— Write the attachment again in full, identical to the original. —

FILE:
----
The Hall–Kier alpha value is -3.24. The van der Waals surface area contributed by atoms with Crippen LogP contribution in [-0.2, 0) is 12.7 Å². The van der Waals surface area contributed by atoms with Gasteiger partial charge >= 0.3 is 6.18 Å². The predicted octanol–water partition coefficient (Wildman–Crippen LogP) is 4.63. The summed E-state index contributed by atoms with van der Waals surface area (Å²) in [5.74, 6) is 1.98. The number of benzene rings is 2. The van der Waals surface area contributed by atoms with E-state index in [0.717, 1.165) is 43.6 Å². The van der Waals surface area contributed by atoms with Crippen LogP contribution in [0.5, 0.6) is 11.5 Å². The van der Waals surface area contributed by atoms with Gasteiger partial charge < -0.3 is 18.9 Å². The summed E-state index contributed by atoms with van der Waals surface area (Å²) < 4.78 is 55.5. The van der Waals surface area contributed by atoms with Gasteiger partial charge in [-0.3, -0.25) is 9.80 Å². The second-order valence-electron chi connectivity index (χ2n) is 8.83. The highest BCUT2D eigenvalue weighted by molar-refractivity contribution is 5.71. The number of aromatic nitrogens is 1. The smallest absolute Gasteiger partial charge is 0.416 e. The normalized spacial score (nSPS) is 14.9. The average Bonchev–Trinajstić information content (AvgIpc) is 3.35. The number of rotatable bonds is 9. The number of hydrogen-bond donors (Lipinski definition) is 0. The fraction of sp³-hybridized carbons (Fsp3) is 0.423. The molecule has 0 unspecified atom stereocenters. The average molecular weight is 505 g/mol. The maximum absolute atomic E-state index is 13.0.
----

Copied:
The Hall–Kier alpha value is -3.24. The van der Waals surface area contributed by atoms with Crippen LogP contribution in [-0.2, 0) is 12.7 Å². The van der Waals surface area contributed by atoms with Gasteiger partial charge >= 0.3 is 6.18 Å². The predicted octanol–water partition coefficient (Wildman–Crippen LogP) is 4.63. The summed E-state index contributed by atoms with van der Waals surface area (Å²) in [5.74, 6) is 1.98. The number of benzene rings is 2. The van der Waals surface area contributed by atoms with E-state index in [0.717, 1.165) is 43.6 Å². The van der Waals surface area contributed by atoms with Crippen LogP contribution in [0.5, 0.6) is 11.5 Å². The van der Waals surface area contributed by atoms with Gasteiger partial charge < -0.3 is 18.9 Å². The summed E-state index contributed by atoms with van der Waals surface area (Å²) < 4.78 is 55.5. The van der Waals surface area contributed by atoms with Gasteiger partial charge in [-0.3, -0.25) is 9.80 Å². The second-order valence-electron chi connectivity index (χ2n) is 8.83. The highest BCUT2D eigenvalue weighted by molar-refractivity contribution is 5.71. The number of aromatic nitrogens is 1. The smallest absolute Gasteiger partial charge is 0.416 e. The normalized spacial score (nSPS) is 14.9. The average Bonchev–Trinajstić information content (AvgIpc) is 3.35. The number of rotatable bonds is 9. The number of hydrogen-bond donors (Lipinski definition) is 0. The fraction of sp³-hybridized carbons (Fsp3) is 0.423. The molecule has 0 unspecified atom stereocenters. The average molecular weight is 505 g/mol. The maximum absolute atomic E-state index is 13.0.